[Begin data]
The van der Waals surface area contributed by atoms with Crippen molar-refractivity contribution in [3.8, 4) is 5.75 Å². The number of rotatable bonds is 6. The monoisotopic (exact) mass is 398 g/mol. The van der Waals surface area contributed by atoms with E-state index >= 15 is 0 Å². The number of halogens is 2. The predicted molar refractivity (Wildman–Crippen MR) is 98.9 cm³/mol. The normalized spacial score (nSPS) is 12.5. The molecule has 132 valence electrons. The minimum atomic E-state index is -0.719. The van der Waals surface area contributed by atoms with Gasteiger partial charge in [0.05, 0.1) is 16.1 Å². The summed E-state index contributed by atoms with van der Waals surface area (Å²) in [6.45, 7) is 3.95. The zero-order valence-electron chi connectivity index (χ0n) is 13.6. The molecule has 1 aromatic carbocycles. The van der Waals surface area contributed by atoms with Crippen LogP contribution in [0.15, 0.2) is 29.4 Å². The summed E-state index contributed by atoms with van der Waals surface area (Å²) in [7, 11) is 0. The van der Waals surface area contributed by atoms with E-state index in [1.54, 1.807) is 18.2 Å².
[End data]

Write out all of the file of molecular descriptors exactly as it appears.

The van der Waals surface area contributed by atoms with Crippen molar-refractivity contribution in [3.8, 4) is 5.75 Å². The number of rotatable bonds is 6. The monoisotopic (exact) mass is 398 g/mol. The van der Waals surface area contributed by atoms with E-state index >= 15 is 0 Å². The number of halogens is 2. The predicted molar refractivity (Wildman–Crippen MR) is 98.9 cm³/mol. The normalized spacial score (nSPS) is 12.5. The molecule has 132 valence electrons. The minimum atomic E-state index is -0.719. The van der Waals surface area contributed by atoms with Gasteiger partial charge in [0.05, 0.1) is 16.1 Å². The summed E-state index contributed by atoms with van der Waals surface area (Å²) in [6.45, 7) is 3.95. The zero-order valence-electron chi connectivity index (χ0n) is 13.6. The molecule has 1 aromatic carbocycles. The van der Waals surface area contributed by atoms with Crippen LogP contribution in [0.15, 0.2) is 29.4 Å². The summed E-state index contributed by atoms with van der Waals surface area (Å²) in [7, 11) is 0. The van der Waals surface area contributed by atoms with E-state index in [1.54, 1.807) is 18.2 Å².